An unauthorised site or encampment is where people set up home on land without the landowner’s permission. This can be on private or council land.
We run 2 authorised sites in South Gloucestershire.
As there is no provision for emergency or transit accommodation every unauthorised encampment will be considered individually.
Council owned land
We manage unauthorised encampments on our land which includes any action to remove the encampment.
We are not permitted to remove encampments without a court order, except in cases of immediate danger.
We balance our duties to the public and the welfare needs of the unauthorised encampment. Our work is informed by legislation and common law.
What we do
If an unauthorised encampment appears on council land we:
- visit and assess it within 48 hours and then daily where possible following our encampment process
- begin negotiations to limit the length of stay
- give advice about waste and fly tipping and supply sufficient bags for domestic waste to promote a clean site whilst it is occupied
- deal with each encampment individually to make sure that legal duties are met, resources are used appropriately and the needs and the rights of everyone involved are balanced
- investigate and resolve issues and incidents raised by the public and respond within 24 hours where possible
- monitor events and make sure we act in line with the government’s best practice guidelines
Where negotiation is not successful and we are considering enforcement action to remove an encampment, we have a legal duty to carry out welfare assessments of families and individuals to identify any duties in relation to health, education and housing.
Each new encampment can take anywhere between 48 hours and 3 weeks to be removed. When the land has been recovered or vacated it will be assessed, cleaned and secured if necessary.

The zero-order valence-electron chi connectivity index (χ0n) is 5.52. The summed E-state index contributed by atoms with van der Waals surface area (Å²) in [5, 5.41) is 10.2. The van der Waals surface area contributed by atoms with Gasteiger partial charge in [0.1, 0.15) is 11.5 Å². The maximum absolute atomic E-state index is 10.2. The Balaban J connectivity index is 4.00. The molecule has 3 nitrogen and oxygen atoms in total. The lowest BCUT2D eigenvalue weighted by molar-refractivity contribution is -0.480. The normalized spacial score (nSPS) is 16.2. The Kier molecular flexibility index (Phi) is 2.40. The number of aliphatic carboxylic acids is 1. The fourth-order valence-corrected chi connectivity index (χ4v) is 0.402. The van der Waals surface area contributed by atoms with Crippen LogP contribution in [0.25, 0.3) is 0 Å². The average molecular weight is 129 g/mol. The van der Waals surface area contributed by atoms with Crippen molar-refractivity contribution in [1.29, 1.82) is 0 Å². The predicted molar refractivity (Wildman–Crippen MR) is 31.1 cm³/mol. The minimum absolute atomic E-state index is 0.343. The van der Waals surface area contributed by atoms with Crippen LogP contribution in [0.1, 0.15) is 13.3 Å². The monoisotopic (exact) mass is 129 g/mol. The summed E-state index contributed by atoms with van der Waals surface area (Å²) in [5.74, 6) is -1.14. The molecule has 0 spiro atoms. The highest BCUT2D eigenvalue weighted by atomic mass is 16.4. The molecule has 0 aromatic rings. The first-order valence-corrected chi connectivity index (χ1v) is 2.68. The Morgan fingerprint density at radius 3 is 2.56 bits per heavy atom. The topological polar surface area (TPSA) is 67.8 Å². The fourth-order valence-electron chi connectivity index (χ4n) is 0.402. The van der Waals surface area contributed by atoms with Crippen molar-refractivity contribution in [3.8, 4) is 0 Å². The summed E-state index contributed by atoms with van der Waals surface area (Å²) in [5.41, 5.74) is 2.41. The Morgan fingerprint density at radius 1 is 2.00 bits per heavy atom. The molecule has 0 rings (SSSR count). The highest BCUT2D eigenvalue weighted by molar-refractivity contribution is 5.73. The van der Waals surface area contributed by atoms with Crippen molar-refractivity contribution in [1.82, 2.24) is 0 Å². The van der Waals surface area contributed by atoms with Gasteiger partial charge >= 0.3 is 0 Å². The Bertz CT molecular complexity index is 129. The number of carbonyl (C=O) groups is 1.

We decide on the eviction of unauthorised encampments by considering:
- public health and safety considerations including obstructions, danger to road users and environmental factors
- whether the encampment causes an unacceptable nuisance to nearby residents or businesses
- whether the encampment prevents or seriously interferes with the use of the land for its normal purpose
- the welfare of the families on the site
- whether there are grounds that the encampment cannot be managed effectively due to size or behaviour from site residents
Action to remove trespassers and to deal with any environmental issues from unauthorised encampments on private land is the responsibility of the landowner.
We can offer landowners information and advice but the landowner must start any action relating to removal.
You should talk to the people on your land to try and agree a leaving date.
If an agreement is not met and you are not willing to tolerate the encampment you can:
- get an order granting you possession of your land from the civil court
- ask the police to use powers under section 61 of the Criminal Justice and Public Order Act of 1994 to remove unauthorised encampments
If a private landowner uses their land for an encampment without planning permission, we investigate and consider whether enforcement action is appropriate. You should undertake pre-application discussions with us as the local planning authority before occupying any land you propose to use as a permanent site.
What can the police do
The police may use powers under Section 61 of the Criminal Justice and Public Order Act 1994 to direct an encampment to leave. The police can use these powers where there are 2 or more people trespassing on the land and where the landowner has taken reasonable steps to ask them to leave.
One of the following must also apply:
- damage has been caused to the land or property
- threatening, abusive or insulting behaviour has been used against the occupier, their family or agent
- the trespassers have 6 or more vehicles on the land
The duty of the police is to preserve the peace and prevent crime. The presence of an encampment alone with no aggravating factors will not trigger police action to remove it. We will always work closely with the police and will ask for their assistance where necessary.
Report an unauthorised encampment
Due to staff absences we will be unable to respond to reports from 10 to 25 August 2023. You can still report an unauthorised encampment using the details below. After 25 August reported encampments will be prioritised but there may be a delay in response. We apologise for any inconvenience. If you are concerned about an encampment you can contact the police on 101.
To report an unauthorised encampment contact us by:
Make sure you include:
- where the encampment is (be specific about the location)
- how many caravans are involved
- what your enquiry or complaint is